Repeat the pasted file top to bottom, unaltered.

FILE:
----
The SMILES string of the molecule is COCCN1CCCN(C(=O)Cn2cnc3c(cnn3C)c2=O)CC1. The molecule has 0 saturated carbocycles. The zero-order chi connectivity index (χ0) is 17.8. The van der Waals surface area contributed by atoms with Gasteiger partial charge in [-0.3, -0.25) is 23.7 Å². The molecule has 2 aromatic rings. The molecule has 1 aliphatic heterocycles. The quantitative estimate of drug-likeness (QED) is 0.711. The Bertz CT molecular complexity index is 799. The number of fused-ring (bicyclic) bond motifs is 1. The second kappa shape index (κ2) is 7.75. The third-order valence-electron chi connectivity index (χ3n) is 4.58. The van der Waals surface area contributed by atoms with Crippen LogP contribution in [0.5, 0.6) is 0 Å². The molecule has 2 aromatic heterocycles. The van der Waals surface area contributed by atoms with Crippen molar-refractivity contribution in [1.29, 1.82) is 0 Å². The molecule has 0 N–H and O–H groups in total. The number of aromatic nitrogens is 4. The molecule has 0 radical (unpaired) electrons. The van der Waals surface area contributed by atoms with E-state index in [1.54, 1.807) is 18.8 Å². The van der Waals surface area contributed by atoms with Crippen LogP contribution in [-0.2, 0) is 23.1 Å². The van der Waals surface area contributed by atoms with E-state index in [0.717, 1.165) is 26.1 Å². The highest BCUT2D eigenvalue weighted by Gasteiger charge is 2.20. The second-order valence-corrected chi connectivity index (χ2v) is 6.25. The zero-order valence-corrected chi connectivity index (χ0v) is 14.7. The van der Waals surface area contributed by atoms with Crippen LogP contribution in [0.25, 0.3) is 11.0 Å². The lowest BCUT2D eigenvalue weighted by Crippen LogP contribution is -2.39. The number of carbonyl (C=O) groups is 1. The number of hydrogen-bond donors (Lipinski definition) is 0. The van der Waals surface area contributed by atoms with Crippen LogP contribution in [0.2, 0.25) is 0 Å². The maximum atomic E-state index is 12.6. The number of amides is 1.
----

The SMILES string of the molecule is COCCN1CCCN(C(=O)Cn2cnc3c(cnn3C)c2=O)CC1. The molecule has 0 saturated carbocycles. The zero-order chi connectivity index (χ0) is 17.8. The van der Waals surface area contributed by atoms with Gasteiger partial charge in [-0.3, -0.25) is 23.7 Å². The molecule has 2 aromatic rings. The molecule has 1 aliphatic heterocycles. The quantitative estimate of drug-likeness (QED) is 0.711. The Bertz CT molecular complexity index is 799. The number of fused-ring (bicyclic) bond motifs is 1. The second kappa shape index (κ2) is 7.75. The third-order valence-electron chi connectivity index (χ3n) is 4.58. The van der Waals surface area contributed by atoms with Crippen LogP contribution in [0.5, 0.6) is 0 Å². The molecule has 2 aromatic heterocycles. The van der Waals surface area contributed by atoms with Crippen molar-refractivity contribution in [1.29, 1.82) is 0 Å². The molecule has 0 N–H and O–H groups in total. The number of aromatic nitrogens is 4. The molecule has 0 radical (unpaired) electrons. The van der Waals surface area contributed by atoms with E-state index in [1.54, 1.807) is 18.8 Å². The van der Waals surface area contributed by atoms with Crippen LogP contribution in [-0.2, 0) is 23.1 Å². The van der Waals surface area contributed by atoms with E-state index in [0.717, 1.165) is 26.1 Å². The highest BCUT2D eigenvalue weighted by Gasteiger charge is 2.20. The second-order valence-corrected chi connectivity index (χ2v) is 6.25. The zero-order valence-corrected chi connectivity index (χ0v) is 14.7. The van der Waals surface area contributed by atoms with Crippen LogP contribution in [0.25, 0.3) is 11.0 Å². The lowest BCUT2D eigenvalue weighted by Crippen LogP contribution is -2.39. The number of carbonyl (C=O) groups is 1. The number of hydrogen-bond donors (Lipinski definition) is 0. The van der Waals surface area contributed by atoms with Crippen LogP contribution in [0.2, 0.25) is 0 Å². The maximum atomic E-state index is 12.6. The number of amides is 1.